Sunday, July 12, 2009

Eilean Donan Castle

The Macrae/McRae were the Constables of Eilean Donan Castle.
Magnificently situated at the meeting of three lochs - Loch Long, Loch Alsh and Loch Duich
and enclosed by steep sided mountain shores,
Eilean Donan today is one of the most romantic and easily recognised castles in Scotland.
With its outline reflected in the waters of Loch Duich and the moody colours of the mountains and moorlands all around, it is to many people the idyll of a Scottish Highland castle.
Castle door

The original castle was built in 1220 for Alexander II as a defence against theVikings.
By the late 13th century it had become a stronghold of the
Mackenzies of Kintail (later the Earls of Seaforth).
In 1511, the Macraes, as protectors of the Mackenzies,
became the hereditary Constables of the Castle.
In 1539 Iain Dubh Matheson, chief of the Clan Matheson died whilst defending the Castle on Eilean Donan island against the Clan MacDonald of Sleat on behalf of the
Clan Macrae and Clan Mackenzie.
In April 1719 the castle was occupied by Spanish troops attempting to start another Jacobite Rising. The castle was recaptured, and then demolished, by three Royal Navy frigates in
May 1719. The Spanish troops were defeated a month later at the Battle of Glen Shiel.
The castle was restored in the years between 1919 and 1932 by Lt. Col. John MacRae-Gilstrap. The restoration included the construction of an arched bridge to give easier access to the castle. In 1983 The Conchra Charitable Trust was formed by the Macrae family to care for the Castle

aerial view

Eilean Donan is quite unique, the product of an incredible feat of determination and devotion to restore the Castle for the MacRae family. It is hard to believe that the present castle has yet to celebrate its 100 birthday, but easy to be absorbed by the atmosphere of a place which has stood witness to so much history.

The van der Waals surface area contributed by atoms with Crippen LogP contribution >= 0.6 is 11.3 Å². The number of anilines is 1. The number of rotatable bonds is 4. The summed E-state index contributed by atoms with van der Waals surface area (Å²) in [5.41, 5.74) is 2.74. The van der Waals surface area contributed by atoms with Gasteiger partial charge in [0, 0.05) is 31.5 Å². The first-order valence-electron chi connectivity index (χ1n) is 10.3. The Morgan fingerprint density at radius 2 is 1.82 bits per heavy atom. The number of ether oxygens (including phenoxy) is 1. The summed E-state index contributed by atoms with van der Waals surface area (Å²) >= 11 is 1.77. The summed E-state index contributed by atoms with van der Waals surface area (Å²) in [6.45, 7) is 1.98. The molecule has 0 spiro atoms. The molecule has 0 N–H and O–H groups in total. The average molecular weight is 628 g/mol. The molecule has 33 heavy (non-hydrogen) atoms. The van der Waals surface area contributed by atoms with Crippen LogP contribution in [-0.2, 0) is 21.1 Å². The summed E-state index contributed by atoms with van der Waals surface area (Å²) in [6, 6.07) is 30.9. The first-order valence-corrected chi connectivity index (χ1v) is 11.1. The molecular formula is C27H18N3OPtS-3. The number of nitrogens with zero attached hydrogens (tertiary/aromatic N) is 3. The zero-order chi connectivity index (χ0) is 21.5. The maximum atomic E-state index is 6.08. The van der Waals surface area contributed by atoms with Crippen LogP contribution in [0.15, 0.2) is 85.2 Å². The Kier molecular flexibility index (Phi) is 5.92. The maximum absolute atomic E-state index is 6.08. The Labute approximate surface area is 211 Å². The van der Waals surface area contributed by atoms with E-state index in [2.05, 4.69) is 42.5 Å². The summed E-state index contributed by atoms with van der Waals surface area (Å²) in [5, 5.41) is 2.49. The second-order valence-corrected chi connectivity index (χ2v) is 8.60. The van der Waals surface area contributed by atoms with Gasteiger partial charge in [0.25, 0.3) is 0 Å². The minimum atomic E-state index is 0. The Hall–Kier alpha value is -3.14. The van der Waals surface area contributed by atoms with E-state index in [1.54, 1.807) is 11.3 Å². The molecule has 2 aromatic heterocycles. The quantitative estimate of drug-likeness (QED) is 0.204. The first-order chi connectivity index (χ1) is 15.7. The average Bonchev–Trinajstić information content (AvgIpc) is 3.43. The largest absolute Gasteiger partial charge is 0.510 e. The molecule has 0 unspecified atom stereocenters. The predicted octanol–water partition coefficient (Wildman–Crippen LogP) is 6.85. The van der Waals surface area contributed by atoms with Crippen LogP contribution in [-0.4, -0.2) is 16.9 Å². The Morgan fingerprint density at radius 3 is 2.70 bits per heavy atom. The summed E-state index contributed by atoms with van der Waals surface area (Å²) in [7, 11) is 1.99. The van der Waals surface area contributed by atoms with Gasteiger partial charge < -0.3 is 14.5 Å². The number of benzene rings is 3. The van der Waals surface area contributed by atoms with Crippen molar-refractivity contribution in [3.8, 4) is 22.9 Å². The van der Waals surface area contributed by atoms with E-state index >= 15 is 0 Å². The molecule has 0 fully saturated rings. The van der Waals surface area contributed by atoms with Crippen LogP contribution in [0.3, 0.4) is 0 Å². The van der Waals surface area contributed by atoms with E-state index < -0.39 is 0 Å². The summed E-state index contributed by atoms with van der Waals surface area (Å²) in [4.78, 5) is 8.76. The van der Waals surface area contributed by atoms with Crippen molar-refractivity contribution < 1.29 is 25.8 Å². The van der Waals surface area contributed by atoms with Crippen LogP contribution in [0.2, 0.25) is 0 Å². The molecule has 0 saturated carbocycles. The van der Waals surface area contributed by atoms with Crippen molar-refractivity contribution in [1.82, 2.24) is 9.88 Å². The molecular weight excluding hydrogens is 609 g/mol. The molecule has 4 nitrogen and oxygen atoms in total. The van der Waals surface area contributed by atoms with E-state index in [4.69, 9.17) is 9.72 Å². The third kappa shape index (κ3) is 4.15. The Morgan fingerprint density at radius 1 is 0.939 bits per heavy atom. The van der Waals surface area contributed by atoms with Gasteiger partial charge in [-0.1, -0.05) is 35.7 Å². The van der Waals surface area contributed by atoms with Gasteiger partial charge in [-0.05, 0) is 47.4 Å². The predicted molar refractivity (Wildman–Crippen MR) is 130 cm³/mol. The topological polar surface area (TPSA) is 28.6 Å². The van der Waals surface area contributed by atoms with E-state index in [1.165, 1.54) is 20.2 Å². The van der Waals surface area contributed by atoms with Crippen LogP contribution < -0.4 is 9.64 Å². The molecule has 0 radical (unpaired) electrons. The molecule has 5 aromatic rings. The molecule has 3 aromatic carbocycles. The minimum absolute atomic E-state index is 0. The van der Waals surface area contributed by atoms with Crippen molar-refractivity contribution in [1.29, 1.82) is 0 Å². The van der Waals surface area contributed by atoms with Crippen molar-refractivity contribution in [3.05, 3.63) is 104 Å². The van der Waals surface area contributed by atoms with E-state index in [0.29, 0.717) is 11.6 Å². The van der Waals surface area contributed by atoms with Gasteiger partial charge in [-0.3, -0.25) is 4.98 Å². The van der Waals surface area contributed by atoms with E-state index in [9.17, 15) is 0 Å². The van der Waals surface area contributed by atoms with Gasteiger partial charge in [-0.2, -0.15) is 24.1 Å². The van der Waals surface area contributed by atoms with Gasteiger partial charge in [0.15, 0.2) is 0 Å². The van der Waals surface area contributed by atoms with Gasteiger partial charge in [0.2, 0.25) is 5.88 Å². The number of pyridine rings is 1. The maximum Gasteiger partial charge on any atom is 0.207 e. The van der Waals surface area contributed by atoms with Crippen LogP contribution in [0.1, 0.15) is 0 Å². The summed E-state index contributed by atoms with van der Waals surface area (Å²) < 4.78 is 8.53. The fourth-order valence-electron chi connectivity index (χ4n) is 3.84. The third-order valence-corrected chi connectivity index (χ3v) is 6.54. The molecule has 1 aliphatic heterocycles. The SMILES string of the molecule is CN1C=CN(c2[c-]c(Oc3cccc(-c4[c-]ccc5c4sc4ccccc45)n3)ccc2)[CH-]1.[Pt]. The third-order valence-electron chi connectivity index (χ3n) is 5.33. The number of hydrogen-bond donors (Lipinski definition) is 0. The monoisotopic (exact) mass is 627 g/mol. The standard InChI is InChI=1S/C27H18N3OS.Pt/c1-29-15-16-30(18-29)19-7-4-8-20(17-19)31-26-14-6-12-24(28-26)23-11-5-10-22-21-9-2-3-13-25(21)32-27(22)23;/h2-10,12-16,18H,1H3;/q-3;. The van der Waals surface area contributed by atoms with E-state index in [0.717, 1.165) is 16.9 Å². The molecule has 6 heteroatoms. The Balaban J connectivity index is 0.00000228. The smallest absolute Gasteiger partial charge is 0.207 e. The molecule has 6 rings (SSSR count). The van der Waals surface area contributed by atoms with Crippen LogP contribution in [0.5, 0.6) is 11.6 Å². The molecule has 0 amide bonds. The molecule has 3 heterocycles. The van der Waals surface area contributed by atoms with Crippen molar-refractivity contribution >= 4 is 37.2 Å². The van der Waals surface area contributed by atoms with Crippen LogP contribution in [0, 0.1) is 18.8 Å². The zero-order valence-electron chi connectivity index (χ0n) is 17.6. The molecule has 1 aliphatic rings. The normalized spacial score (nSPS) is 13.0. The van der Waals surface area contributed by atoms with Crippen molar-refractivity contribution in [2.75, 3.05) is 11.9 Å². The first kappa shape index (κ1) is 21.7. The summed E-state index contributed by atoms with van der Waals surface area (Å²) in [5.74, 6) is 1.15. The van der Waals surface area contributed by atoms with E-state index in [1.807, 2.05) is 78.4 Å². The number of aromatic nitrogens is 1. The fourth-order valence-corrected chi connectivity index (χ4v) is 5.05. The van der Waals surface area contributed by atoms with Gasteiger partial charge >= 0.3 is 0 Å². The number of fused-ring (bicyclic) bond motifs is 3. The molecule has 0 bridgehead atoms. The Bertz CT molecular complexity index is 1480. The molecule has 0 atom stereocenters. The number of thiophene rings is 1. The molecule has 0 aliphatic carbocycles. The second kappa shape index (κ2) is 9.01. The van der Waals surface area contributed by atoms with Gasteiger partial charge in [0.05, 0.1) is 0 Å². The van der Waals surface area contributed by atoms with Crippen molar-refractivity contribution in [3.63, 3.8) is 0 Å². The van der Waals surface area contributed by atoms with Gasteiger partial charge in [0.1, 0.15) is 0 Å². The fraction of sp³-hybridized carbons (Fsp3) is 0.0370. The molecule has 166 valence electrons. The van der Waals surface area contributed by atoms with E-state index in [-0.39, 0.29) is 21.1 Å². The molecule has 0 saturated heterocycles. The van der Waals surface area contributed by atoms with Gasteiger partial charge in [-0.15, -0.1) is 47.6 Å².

Dustjacket attic said...

That was really interesting and the photo's were great. It looks so very isolated and rugged!

The Quintessential Magpie said...

That is a beautiful castle, Gina. I loved driving through the Highlands. It was a fascinating trip. There are sheep who sleep right by the side of the road on the pavement to keep warm, and we also saw Highland deer. And the cattle have long shaggy coats.

Years ago, much of it was deforrested because the people knew little of conservation. Still, there is a majesty and beauty in the Highlands that is captivating. I wonder if this is anywhere near Inverness? We were there, and I bought a kilt which was later munched on by a moth. LOL!

You really need to go. I loved our trip and loved the people. They are warm and friendly. I've so much more to say, but I won't bore you here.

Loved this...


Sheila :-)

Chic Little Shop said...

Hi Gina

Beautiful castle, I love the castles where I belong..(smile) I left something for you at my blog, Would you please visit my blog to collect it?

Julie xx

kate said...

Great post Gina, I say we set our trip for July 2011, love all your photos, dont forget Im a Brit, and that my relative fought the Scots , my fathers relative was knighted because of bravery and became Sir Thomas Wharton 1501-1568
he lived in Healaugh, at Wharton Hall, in York. My fathers name sake was Sir George wharton 1583-1609 was know for card playing, horse racing, gambling and the like. WHo ever name my dad did there history, ha, ha, ( what can you do with second generation money!!!!)